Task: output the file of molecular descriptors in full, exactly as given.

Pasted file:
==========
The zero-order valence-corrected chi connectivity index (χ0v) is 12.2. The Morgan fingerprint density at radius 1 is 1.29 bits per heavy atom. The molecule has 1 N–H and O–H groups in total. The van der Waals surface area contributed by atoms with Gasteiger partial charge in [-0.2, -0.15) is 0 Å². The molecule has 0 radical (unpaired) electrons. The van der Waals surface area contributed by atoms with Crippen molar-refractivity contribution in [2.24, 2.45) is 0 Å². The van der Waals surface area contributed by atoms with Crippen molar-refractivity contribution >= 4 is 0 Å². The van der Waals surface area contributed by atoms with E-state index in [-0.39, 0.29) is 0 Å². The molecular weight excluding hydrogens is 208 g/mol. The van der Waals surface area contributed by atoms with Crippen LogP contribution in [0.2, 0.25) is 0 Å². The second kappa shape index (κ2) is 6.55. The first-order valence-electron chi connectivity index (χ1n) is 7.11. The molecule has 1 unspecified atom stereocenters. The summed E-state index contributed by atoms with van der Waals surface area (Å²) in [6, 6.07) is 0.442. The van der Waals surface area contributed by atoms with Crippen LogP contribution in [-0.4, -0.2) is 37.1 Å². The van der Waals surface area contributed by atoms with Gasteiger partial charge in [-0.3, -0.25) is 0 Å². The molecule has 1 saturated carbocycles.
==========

The zero-order valence-corrected chi connectivity index (χ0v) is 12.2. The Morgan fingerprint density at radius 1 is 1.29 bits per heavy atom. The molecule has 1 N–H and O–H groups in total. The van der Waals surface area contributed by atoms with Gasteiger partial charge in [-0.2, -0.15) is 0 Å². The molecule has 0 radical (unpaired) electrons. The van der Waals surface area contributed by atoms with Crippen molar-refractivity contribution in [2.24, 2.45) is 0 Å². The van der Waals surface area contributed by atoms with Crippen molar-refractivity contribution >= 4 is 0 Å². The van der Waals surface area contributed by atoms with E-state index in [-0.39, 0.29) is 0 Å². The molecular weight excluding hydrogens is 208 g/mol. The van der Waals surface area contributed by atoms with Crippen LogP contribution in [0.2, 0.25) is 0 Å². The second kappa shape index (κ2) is 6.55. The first-order valence-electron chi connectivity index (χ1n) is 7.11. The molecule has 1 unspecified atom stereocenters. The summed E-state index contributed by atoms with van der Waals surface area (Å²) in [6, 6.07) is 0.442. The van der Waals surface area contributed by atoms with Crippen LogP contribution in [-0.4, -0.2) is 37.1 Å². The van der Waals surface area contributed by atoms with Gasteiger partial charge in [-0.3, -0.25) is 0 Å². The molecule has 1 saturated carbocycles.